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Wednesday, February 14, 2007

***UPDATE***Letters from Salman and Ramzan Khetani

Salman is Faisal's brother and Ramzan is his father. Please read and respond.

Hello Resa,

My name is Salman Khetani and I am Faisal Khetani's brother. I was told by my father that you had inquired about the nature of my research, its scope and implications for the society at large. I have decided to respond to you because I want you and your readers to know about the types of opportunities I have been given in the US and the steps I have taken to reciprocate. My family and I immigrated to the US over a decade and a half ago in search of better professional and academic opportunities. We wanted to better ourselves through education and become productive members of society. I personally wanted to get the best education I could get and realize my vision of becoming a leader in science and engineering. Even in adolescence, I realized that I had the innate talent and drive to contribute to this world and improve the lives of people through my professional endeavors.

When I first started high school in the US, I had some difficulties with the transition, especially in terms of a slight language barrier (I knew how to read and write English, but didn't speak it very often before coming to the US). My parents, peers and wonderful teachers coached me through my transition period. They encouraged me and assured me that with hard work and struggle, I could overcome some of my initial problems. I was never discriminated against for my accent or darker color. In fact, I was well respected by most people I came into contact with at my high school and in the general community. I will always remember my mentors (teachers, soccer and tennis coaches, peers) in high school as they were my first impression of the graciousness of the American people. I assimilated well into the American society, made many friends, had an active social network, did decent amount of volunteer work to give back to the community and after 3 years, graduated as Valedictorian of my high school with a 4.0/4.0 GPA.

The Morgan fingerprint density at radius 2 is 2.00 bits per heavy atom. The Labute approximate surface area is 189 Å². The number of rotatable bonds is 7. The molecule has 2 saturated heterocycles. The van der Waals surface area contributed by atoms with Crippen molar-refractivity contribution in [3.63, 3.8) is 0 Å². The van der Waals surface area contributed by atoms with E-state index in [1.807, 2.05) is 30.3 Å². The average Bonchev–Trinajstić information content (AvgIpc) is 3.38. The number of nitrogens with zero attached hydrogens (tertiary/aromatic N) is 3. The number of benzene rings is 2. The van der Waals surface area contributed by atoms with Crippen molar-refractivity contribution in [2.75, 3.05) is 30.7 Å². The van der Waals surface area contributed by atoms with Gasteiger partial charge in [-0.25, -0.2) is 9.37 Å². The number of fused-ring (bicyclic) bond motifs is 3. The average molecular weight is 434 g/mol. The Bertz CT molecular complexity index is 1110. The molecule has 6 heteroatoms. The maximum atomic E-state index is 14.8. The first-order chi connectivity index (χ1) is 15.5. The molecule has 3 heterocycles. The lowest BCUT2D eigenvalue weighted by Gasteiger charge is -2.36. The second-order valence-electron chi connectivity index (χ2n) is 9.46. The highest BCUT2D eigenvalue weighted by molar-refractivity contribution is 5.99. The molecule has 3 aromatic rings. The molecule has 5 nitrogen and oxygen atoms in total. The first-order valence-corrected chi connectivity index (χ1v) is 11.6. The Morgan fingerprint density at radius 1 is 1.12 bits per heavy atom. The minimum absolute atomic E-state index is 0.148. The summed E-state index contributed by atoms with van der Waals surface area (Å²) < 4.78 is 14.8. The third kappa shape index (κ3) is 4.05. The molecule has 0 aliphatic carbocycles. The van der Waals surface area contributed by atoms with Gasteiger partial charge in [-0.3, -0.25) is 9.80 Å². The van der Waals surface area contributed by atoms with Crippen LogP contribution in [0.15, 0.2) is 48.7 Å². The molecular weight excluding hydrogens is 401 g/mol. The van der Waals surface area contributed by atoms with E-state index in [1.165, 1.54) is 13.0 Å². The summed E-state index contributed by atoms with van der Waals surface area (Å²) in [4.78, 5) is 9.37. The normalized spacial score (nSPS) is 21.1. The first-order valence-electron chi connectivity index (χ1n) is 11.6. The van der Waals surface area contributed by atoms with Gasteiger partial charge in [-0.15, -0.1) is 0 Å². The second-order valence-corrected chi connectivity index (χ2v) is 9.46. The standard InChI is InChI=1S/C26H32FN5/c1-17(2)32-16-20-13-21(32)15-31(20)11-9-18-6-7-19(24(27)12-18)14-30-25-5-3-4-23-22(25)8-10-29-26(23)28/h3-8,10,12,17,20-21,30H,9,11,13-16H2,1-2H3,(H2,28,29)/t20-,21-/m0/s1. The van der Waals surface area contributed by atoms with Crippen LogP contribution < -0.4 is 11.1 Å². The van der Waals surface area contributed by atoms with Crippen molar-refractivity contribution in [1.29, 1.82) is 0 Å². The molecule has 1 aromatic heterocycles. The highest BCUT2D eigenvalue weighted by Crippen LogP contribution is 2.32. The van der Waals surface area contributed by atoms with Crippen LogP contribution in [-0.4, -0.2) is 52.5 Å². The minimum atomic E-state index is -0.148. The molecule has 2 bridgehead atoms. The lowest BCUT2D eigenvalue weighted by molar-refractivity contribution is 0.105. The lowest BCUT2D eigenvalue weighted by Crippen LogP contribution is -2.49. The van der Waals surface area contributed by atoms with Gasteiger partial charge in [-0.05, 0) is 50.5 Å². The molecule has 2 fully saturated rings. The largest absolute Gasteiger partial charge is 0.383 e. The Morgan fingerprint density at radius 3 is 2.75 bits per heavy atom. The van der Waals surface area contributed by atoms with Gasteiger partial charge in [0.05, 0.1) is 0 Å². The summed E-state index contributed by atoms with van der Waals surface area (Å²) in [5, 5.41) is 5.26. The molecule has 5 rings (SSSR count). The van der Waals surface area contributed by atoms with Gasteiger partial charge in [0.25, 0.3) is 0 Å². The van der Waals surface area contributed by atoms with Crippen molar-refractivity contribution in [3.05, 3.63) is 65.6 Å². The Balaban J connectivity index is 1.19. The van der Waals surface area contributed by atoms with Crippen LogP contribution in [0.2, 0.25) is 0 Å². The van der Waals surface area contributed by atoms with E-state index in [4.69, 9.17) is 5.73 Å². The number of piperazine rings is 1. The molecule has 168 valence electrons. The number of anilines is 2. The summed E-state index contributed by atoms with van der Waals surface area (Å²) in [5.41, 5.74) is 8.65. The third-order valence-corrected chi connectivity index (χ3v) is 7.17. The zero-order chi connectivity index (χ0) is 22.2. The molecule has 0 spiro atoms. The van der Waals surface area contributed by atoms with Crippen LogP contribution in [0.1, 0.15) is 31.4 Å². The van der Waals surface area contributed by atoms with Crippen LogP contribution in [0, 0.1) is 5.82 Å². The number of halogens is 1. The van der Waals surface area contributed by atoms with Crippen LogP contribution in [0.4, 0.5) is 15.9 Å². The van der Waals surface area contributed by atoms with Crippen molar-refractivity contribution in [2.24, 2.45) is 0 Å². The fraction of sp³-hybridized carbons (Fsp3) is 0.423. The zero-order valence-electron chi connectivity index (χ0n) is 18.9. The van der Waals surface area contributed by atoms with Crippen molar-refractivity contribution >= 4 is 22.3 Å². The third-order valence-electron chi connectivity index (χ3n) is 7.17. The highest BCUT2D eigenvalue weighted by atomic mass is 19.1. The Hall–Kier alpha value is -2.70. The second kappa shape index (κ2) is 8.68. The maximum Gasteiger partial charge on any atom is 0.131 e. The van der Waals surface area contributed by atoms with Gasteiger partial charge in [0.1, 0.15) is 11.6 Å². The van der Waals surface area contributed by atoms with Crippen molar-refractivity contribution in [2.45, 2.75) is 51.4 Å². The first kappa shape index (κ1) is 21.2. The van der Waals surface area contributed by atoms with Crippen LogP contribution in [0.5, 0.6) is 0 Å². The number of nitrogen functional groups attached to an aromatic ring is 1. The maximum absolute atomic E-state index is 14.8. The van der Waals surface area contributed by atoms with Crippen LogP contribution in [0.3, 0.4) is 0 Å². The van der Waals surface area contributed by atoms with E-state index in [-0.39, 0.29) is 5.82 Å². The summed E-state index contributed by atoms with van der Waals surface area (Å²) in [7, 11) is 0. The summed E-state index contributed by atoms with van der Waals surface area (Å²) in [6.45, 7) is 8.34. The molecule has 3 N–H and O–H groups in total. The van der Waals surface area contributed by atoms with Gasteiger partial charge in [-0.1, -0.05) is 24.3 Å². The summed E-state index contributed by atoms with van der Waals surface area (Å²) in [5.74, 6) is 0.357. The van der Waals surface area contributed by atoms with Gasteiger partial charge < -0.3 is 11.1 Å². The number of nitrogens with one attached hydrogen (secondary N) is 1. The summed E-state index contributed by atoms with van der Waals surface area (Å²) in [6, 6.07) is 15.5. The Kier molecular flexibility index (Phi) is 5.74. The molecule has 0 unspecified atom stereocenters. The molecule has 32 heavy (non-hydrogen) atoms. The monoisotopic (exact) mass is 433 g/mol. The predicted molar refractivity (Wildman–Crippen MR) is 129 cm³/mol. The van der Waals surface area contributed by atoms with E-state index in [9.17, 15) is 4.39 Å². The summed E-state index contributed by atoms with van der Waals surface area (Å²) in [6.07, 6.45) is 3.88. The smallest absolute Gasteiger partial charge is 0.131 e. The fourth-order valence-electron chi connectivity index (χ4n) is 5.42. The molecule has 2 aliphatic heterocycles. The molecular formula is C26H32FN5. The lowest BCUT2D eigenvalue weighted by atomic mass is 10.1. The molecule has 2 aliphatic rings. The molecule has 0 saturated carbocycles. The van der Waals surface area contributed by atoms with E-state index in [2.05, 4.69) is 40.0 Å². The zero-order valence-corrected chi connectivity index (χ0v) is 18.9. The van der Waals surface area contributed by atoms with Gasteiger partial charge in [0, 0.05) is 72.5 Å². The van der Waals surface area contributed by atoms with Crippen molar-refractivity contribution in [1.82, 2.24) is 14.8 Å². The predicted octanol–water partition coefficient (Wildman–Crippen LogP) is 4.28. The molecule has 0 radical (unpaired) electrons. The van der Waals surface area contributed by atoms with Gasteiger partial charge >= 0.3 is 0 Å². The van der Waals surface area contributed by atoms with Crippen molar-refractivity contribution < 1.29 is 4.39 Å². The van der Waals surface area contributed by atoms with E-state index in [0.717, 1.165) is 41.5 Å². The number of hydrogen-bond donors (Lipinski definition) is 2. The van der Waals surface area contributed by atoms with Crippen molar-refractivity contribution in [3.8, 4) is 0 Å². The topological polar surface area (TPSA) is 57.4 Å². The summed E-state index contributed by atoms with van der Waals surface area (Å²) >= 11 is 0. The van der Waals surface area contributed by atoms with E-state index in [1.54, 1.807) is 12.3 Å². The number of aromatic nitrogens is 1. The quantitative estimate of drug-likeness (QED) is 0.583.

I received a scholarship to go to college where I pursued two Bachelor of Science degrees in Electrical Engineering and Biomedical Engineering. Once again, I had a wonderful experience. Not only did I learn the state-of-the-art in Engineering and Science, I used my skills to contribute to neighborhood organizations that served educational and other important needs of underprivileged youth and adults. In college, I had amazing professors as mentors, who instilled in me the value that with hard work, perseverance and a vision for the future, I could become a highly skilled and productive member of society, one who tries to improve the health and lives of people. They saw core talent in me from early on, talent that even I did not know existed. I also did substantial internships in industrial settings while I was in College and there too, I met the most brilliant, but incredibly generous people. Thanks to the financial generosity of my parents, mentorship of professors in school and coworkers in industry, support of peers, and my own hard work, I graduated college with two degrees and a 4.0/4.0 GPA.